“SHE’S NEVER BEEN HAPPIER!” Michelle Williams Interview from Jan.2006 by Stephen Holt
Originally published at that time by Www.Oscarwatch.com (Now www.awardsdaily.com)
Best Supporting Actress Oscar Nominee Michelle Williams talks about “Brokeback Mountain,” Oscar, her man Heath, and her new baby.
Hollywood’s new golden girl is definitely Michelle Williams, first time Oscar Nominee for Best Supporting Actress for the record-breaking, landmark film “Brokeback Mountain.” With the ballots now in the Academy voting members hands, “Brokeback” is still in the front-runner position with Eight Nominations, including Best Picture, and Best Actor for Michelle’s fiance Heath Ledger. Heath is also the father of their baby girl Matilda Rose.
Heath and Michelle are also making Oscar history by being the first real life couple nominated for playing opposite each other in the same film and the same year. And their acclaimed roles could also make history if they both each go home with their own little golden guy on March 5th.
Michelle exudes a warmth and a delightfully brainy, but bubbly glow as she talks with great affection of her man, her baby and her love for her Oscar nominated character, Alma, the betrayed wife of Ledger’s iconic gay cowboy Ennis Del Mar. If Ledger’s portrayal of Ennis is a man who is so repressed he is like a clenched fist, Michelle’s Alma is all heart.
Michelle is a marvelous a conversationalist as she is an actress, and her devotion to her art and her craft, is second only to her love of great writing.
Since she burst upon the world at age 15 on the WBs “Dawson’s Creek” ten years ago, she’s proven herself time and time again to be an intelligent actress with “chops” and not just another pretty teen face. After six long years on “Dawson’s,” she used her TV money wisely, allowing her the freedom to pursue quirky, unusual roles in indie films, like the love-scarred librarian in “The Station Agent” where she got to share a SAG ensemble award with its great cast including Patricia Clarkson and Peter Dinklage.
She also appearing notably on stage in New York, with Off Broadway’s red hot New Group, in Mike Leigh’s “anti-farce” “Smelling a Rat” under the direction of Scott Elliot.
I met Michelle in the electric atmosphere of the New York TV press junket for “Brokeback Mountain” in early December before the film opened. I had seen it in Toronto at the Film Festival, where the reaction was ecstatic. Grown men staggering out of the theatre and into the street in tears. My friend Rex Reed, immediately proclaimed it “a masterpiece.”
Then it wasn’t screened widely again until after Thanksgiving. And when I first met Michelle and Heath and Anne Hathaway, all hell had not broken lose yet. But I knew it was going to.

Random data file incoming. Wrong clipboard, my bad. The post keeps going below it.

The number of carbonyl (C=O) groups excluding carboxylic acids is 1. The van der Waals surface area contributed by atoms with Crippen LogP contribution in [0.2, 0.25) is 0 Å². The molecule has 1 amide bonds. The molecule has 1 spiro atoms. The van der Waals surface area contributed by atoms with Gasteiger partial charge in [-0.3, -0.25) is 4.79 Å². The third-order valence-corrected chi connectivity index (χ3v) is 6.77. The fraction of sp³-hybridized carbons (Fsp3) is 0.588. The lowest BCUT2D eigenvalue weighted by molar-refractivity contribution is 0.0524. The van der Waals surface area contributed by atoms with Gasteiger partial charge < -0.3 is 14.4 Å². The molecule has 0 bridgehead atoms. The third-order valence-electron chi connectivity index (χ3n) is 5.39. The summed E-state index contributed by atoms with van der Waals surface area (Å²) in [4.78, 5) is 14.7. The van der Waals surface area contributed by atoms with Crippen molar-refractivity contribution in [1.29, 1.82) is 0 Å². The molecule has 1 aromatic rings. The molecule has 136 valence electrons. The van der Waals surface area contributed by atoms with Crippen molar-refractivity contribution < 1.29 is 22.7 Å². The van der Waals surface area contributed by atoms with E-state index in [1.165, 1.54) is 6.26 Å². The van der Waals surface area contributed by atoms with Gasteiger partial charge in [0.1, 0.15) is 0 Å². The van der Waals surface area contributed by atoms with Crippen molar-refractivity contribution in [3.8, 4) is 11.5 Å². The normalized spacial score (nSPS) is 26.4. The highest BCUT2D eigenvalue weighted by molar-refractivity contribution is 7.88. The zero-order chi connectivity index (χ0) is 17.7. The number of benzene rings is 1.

I interviewed her and told her that she and Heath and “Brokeback” were going to have a very active awards season, to say the very least. And most astonishingly of all, she remembered that I was the first one to tell her this.
It’s now a snowy afternoon in February in New York and Michelle is calling me on the phone from sunny L.A. Am I the happiest guy in the world today? Michelle’s joy is infectious. She’s an utter delight and a winner in every sense of the word.
MW: Hi, it’s Michelle Williams.
SH: Hi, Michelle! How are you?
MW: I am fine thank you. How are you doing?
SH: Oh! So excited to be talking to you!
MW: Thanks so much. Likewise.
SH: Do you remember me?
MW: I do. Of course. I remember.From the junket.( You can see that original TV interview from the “Brokeback Mountain” junket at my YouTube Channel. www.youtube.com/StephenHoltShow)
SH: And you said to say “Hello” to everyone at the New Group(the New York theater company where she appeared in Mike Leigh’s “Smelling a Rat”) for you, and I did.
MW: Oh, thank you.
SH: My friend, Jill Clayburgh is in Scott’s ( New Group Artistic Director Scott Elliot)- He’s doing “Barefoot in the Park” with her right now on Broadway, and she said that he talks about you all the time. And how much he likes you.
MW: You’re kidding. That’s so nice.
SH: And everybody was thrilled that here, in this big moment of yours, you were thinking of them.
MW: Oh, that’s so sweet! Hey, you know, you were right. When we met, you knew exactly how well the movie was going to do. You predicted all of this.
SH: I know. I know. I’ve been riding the “Brokeback” bubble, too. (Laughs) I was the one who said it was “the Gay ‘Gone With the Wind’.”(MICHELLE laughs) and then people starting writing about me and saying I was “a Toronto Wag” and I had to call them up and correct them and that yes, I really was a film critic and a theatre critic.(Both laugh.) And so, I gotten written up by Anne Thompson in the Hollywood Reporter. So now, I’m writing for Oscarwatch.com because of “Brokeback”!
MW: You’re kidding? Really?
SH: Yeah, that’s who I’m writing for now. In addition to doing my TV show.
MW: Oh my gosh!
SH: So “Brokeback” made me a star, too! (Both laugh.) Anyway, so, honey, congratulations!
MW: Thank you very much.
SH: When I met you, Matilda was five weeks old.
MW: I know. (Laughs)
SH: How old is she now?
MW: She’s now three months and one week.
SH: How’s she’s doing?
MW: She’s just fabulous. She really is.
SH: Does she look more like you or Heath?